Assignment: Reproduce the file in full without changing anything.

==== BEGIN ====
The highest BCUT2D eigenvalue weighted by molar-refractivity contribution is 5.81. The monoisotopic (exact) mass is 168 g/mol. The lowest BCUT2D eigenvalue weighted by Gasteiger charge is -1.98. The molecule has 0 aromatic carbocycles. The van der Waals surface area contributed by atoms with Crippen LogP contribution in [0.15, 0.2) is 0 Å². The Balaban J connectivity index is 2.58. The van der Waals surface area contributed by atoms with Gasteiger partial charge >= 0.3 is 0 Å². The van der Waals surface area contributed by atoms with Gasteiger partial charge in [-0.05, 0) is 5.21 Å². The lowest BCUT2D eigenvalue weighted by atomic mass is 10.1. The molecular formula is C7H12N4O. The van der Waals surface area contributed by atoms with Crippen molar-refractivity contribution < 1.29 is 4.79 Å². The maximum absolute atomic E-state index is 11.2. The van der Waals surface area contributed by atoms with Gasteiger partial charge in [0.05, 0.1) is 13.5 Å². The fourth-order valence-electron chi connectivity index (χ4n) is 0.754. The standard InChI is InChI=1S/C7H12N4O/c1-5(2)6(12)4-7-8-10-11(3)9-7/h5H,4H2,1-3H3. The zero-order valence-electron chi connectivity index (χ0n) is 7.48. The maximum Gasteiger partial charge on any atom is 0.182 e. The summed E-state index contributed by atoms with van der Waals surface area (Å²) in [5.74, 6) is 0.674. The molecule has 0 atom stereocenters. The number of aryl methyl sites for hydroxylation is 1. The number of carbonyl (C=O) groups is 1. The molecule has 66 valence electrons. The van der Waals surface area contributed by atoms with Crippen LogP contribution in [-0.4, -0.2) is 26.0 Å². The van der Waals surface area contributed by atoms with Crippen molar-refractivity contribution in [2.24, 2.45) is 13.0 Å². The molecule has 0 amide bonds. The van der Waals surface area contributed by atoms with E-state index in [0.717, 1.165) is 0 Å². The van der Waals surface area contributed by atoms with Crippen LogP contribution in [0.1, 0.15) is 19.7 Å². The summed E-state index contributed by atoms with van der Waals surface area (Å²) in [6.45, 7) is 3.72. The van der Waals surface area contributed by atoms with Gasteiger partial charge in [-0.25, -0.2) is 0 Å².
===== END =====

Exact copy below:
The highest BCUT2D eigenvalue weighted by molar-refractivity contribution is 5.81. The monoisotopic (exact) mass is 168 g/mol. The lowest BCUT2D eigenvalue weighted by Gasteiger charge is -1.98. The molecule has 0 aromatic carbocycles. The van der Waals surface area contributed by atoms with Crippen LogP contribution in [0.15, 0.2) is 0 Å². The Balaban J connectivity index is 2.58. The van der Waals surface area contributed by atoms with Gasteiger partial charge >= 0.3 is 0 Å². The van der Waals surface area contributed by atoms with Gasteiger partial charge in [-0.05, 0) is 5.21 Å². The lowest BCUT2D eigenvalue weighted by atomic mass is 10.1. The molecular formula is C7H12N4O. The van der Waals surface area contributed by atoms with Crippen molar-refractivity contribution < 1.29 is 4.79 Å². The maximum absolute atomic E-state index is 11.2. The van der Waals surface area contributed by atoms with Gasteiger partial charge in [0.05, 0.1) is 13.5 Å². The fourth-order valence-electron chi connectivity index (χ4n) is 0.754. The standard InChI is InChI=1S/C7H12N4O/c1-5(2)6(12)4-7-8-10-11(3)9-7/h5H,4H2,1-3H3. The zero-order valence-electron chi connectivity index (χ0n) is 7.48. The maximum Gasteiger partial charge on any atom is 0.182 e. The summed E-state index contributed by atoms with van der Waals surface area (Å²) in [5.74, 6) is 0.674. The molecule has 0 atom stereocenters. The number of aryl methyl sites for hydroxylation is 1. The number of carbonyl (C=O) groups is 1. The molecule has 66 valence electrons. The van der Waals surface area contributed by atoms with Crippen LogP contribution in [-0.4, -0.2) is 26.0 Å². The van der Waals surface area contributed by atoms with Crippen molar-refractivity contribution in [2.24, 2.45) is 13.0 Å². The molecule has 0 amide bonds. The van der Waals surface area contributed by atoms with E-state index in [0.717, 1.165) is 0 Å². The van der Waals surface area contributed by atoms with Crippen LogP contribution in [0.1, 0.15) is 19.7 Å². The summed E-state index contributed by atoms with van der Waals surface area (Å²) in [6.45, 7) is 3.72. The van der Waals surface area contributed by atoms with Gasteiger partial charge in [-0.25, -0.2) is 0 Å².